Expanding Eligibility for Orders of Nondisclosure for First-Time DWI and Other Offenses
Let’s face it, a criminal record is not a good thing when it comes to employment opportunities and other things that require a background search. Even when the criminal offense is non-violent and unintentional, like DWI, it can negatively impact a person’s future. Our Texas lawmakers recognized this stigma and did something about it. This past legislative session (2017), Texas lawmakers from both sides of the aisle proposed legislation to help expand the opportunity to seal criminal convictions with an order of non-disclosure.
What is an Order of Non-Disclosure?
Having your record “sealed” is common verbiage used by laypersons. Under Texas law, this is referred to as non-disclosure. Orders of non-disclosure “seal” a criminal record from the eyes of the general public and allow a person to deny such record in most situations. However, the offense will remain visible to law enforcement, state and federal authorities, and employers in government fields.
Non-Disclosures Prior to House Bill 3016
Before the legislature acted in 2017, the Texas Government Code required a court to issue an order of nondisclosure of criminal records for a person receiving discharge and dismissal of certain nonviolent misdemeanors for which the person was placed on deferred adjudication community supervision (probation). The code also allowed for some “second-chance” considerations under limited circumstances. However, the Texas Government Code did not previously allow for nondisclosure of DWI offenses under any scenario.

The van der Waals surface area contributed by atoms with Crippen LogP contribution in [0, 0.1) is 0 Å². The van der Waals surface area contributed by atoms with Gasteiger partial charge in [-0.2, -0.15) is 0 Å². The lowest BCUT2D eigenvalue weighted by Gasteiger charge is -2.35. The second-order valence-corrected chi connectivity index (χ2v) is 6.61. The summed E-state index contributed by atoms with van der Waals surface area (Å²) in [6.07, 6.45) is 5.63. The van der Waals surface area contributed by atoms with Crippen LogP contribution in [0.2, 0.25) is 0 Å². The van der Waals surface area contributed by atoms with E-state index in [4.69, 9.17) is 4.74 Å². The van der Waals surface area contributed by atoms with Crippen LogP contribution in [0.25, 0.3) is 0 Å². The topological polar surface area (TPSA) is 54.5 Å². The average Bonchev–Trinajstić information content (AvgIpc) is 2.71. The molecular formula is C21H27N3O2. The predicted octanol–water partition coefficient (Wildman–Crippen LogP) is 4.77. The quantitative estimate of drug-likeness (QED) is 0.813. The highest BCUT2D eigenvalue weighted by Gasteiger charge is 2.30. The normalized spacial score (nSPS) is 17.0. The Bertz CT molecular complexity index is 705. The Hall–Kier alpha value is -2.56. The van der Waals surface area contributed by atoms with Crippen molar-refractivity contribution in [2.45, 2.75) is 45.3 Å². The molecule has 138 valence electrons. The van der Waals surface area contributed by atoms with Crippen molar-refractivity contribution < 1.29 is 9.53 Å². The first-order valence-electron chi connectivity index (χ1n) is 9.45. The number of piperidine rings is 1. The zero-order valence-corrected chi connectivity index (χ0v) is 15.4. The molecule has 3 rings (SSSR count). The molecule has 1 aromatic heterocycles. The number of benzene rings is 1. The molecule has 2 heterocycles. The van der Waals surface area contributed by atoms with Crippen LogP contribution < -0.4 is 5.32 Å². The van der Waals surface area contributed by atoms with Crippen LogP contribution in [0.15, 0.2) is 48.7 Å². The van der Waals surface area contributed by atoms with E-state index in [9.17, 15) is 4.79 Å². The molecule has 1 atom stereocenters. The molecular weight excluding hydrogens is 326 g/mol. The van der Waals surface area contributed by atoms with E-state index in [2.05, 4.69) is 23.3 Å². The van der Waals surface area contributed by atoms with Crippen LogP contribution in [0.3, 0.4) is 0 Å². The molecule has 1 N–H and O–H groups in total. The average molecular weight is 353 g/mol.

What is HB 3016?
Governor Greg Abbott signed HB 3016 on June 15th, 2017. HB 3016 will be effective, retroactively, beginning September 1, 2017. This law amends and expands the Texas Government Code to allow a person convicted of nonviolent misdemeanors, including DWI’s, to petition the court for orders of nondisclosure under certain circumstances and alters some waiting periods.
HB 3016 also allows a person to petition for an order of nondisclosure of criminal history if that person was ineligible to receive an automatic order based solely on a judge’s affirmative finding that issuing such an order was not “in the best interest of justice.” If the offense was a misdemeanor punishable by a fine only an individual may petition for an order of nondisclosure immediately upon the date of completion of their sentence. However, if the misdemeanor was not punishable by fine only, they must wait until the second anniversary of the date of completing the sentence to petition.